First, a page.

In terms of the overall trend in violent crime, our police-reported data show that there were about 304,000 violent incidents in 2005. The overall violent crime rate in 2005 was similar to the rate we saw in 2004. In general, though, after increasing fairly steadily for 30 years, the violent crime rate has been falling since the mid-1990s. For the most recent year, 2005, however, we did see an increase in what are considered serious violent crimes, such as homicide, attempted murder, serious assault, and robbery.
Based on trend data available from 1998 to 2005, for 63 police services, including Toronto, Vancouver, Montreal, Edmonton, Calgary, and the Sûreté du Québec, which is about 51% of the national coverage, we see in the slide that firearms were present in just 2.7% of violent crimes in 2005. And this was down from 4% in 1998.
As we shall see in a subsequent slide, this decline in the presence of firearms in overall violent crime is driven by an ongoing drop in firearm robberies. Robbery is the highest volume offence for the presence of firearms, representing 59% of all violent offences involving a firearm. At the same time, however, we have seen increases between 2004 and 2005 in a number of offences with firearms: homicides, attempted murder, serious assaults, kidnapping, forceable confinement.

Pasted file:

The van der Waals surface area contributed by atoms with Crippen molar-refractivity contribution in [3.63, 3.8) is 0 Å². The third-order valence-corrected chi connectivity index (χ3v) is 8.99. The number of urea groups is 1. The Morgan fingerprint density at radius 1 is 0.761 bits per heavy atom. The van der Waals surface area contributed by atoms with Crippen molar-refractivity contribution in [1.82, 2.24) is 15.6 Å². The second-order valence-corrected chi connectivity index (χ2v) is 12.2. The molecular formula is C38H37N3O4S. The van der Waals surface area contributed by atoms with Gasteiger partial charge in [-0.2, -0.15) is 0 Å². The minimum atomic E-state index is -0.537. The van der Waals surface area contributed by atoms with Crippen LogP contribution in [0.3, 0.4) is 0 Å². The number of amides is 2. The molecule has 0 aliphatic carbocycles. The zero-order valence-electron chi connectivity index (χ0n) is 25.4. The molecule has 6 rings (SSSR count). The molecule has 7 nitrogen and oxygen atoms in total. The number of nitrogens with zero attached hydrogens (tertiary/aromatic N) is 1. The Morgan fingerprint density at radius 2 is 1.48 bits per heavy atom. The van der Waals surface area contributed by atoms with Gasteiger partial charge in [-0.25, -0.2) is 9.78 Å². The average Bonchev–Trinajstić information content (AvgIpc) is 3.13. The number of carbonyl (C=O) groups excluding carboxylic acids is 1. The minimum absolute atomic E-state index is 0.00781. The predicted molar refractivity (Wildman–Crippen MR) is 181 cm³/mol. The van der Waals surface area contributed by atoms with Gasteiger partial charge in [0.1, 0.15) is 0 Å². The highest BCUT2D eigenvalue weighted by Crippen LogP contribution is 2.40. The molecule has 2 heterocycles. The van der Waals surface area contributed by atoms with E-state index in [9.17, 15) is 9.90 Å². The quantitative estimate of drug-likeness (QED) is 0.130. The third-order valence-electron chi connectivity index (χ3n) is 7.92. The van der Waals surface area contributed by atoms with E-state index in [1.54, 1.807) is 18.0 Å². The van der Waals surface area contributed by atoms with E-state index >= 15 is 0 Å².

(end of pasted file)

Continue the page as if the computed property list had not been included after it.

With respect to several Criminal Code sections.... Under section 244, the discharge of a firearm with intent, we have seen between 2002 and 2005 an increase of 53% in incidents, from 86 to 132. Under section 85, using a firearm to commit an offence, we've seen a steadily increasing number, from 326 in 2002 to 542 in 2005, an increase of 66%. Under sections 88 to 96, which are various weapons possession offences, we've seen a doubling since 1999, from just over 4,900 to just over 10,500 by 2005.